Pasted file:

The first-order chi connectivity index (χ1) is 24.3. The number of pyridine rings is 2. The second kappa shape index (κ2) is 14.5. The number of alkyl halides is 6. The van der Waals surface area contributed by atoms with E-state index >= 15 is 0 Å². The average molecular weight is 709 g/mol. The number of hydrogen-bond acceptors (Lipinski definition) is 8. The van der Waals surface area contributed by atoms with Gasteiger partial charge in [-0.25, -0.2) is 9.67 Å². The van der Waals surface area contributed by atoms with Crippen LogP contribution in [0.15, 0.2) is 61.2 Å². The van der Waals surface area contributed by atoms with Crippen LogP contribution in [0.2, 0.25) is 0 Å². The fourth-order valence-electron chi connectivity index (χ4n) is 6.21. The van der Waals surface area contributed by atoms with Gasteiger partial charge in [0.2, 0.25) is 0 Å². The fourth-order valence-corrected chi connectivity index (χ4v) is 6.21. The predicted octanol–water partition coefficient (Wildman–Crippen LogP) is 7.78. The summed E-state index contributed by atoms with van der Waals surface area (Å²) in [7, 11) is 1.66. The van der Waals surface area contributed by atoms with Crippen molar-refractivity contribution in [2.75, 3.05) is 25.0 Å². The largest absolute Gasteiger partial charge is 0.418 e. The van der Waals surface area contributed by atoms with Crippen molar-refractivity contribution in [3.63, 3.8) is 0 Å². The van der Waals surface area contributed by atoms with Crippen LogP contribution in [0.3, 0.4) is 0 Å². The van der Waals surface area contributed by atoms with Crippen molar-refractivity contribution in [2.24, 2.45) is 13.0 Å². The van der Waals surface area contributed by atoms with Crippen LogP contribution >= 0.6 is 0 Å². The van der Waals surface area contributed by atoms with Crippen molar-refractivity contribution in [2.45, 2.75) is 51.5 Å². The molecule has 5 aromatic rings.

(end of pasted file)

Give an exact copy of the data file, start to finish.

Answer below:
The first-order chi connectivity index (χ1) is 24.3. The number of pyridine rings is 2. The second kappa shape index (κ2) is 14.5. The number of alkyl halides is 6. The van der Waals surface area contributed by atoms with E-state index >= 15 is 0 Å². The average molecular weight is 709 g/mol. The number of hydrogen-bond acceptors (Lipinski definition) is 8. The van der Waals surface area contributed by atoms with Gasteiger partial charge in [-0.25, -0.2) is 9.67 Å². The van der Waals surface area contributed by atoms with Crippen LogP contribution in [0.15, 0.2) is 61.2 Å². The van der Waals surface area contributed by atoms with Crippen LogP contribution in [0.2, 0.25) is 0 Å². The fourth-order valence-electron chi connectivity index (χ4n) is 6.21. The van der Waals surface area contributed by atoms with Gasteiger partial charge in [0.2, 0.25) is 0 Å². The fourth-order valence-corrected chi connectivity index (χ4v) is 6.21. The predicted octanol–water partition coefficient (Wildman–Crippen LogP) is 7.78. The summed E-state index contributed by atoms with van der Waals surface area (Å²) in [7, 11) is 1.66. The van der Waals surface area contributed by atoms with Crippen molar-refractivity contribution in [2.75, 3.05) is 25.0 Å². The largest absolute Gasteiger partial charge is 0.418 e. The van der Waals surface area contributed by atoms with Crippen molar-refractivity contribution in [3.63, 3.8) is 0 Å². The van der Waals surface area contributed by atoms with Crippen LogP contribution in [0.3, 0.4) is 0 Å². The van der Waals surface area contributed by atoms with Crippen molar-refractivity contribution in [2.24, 2.45) is 13.0 Å². The van der Waals surface area contributed by atoms with Crippen LogP contribution >= 0.6 is 0 Å². The van der Waals surface area contributed by atoms with Crippen molar-refractivity contribution in [2.45, 2.75) is 51.5 Å². The molecule has 5 aromatic rings.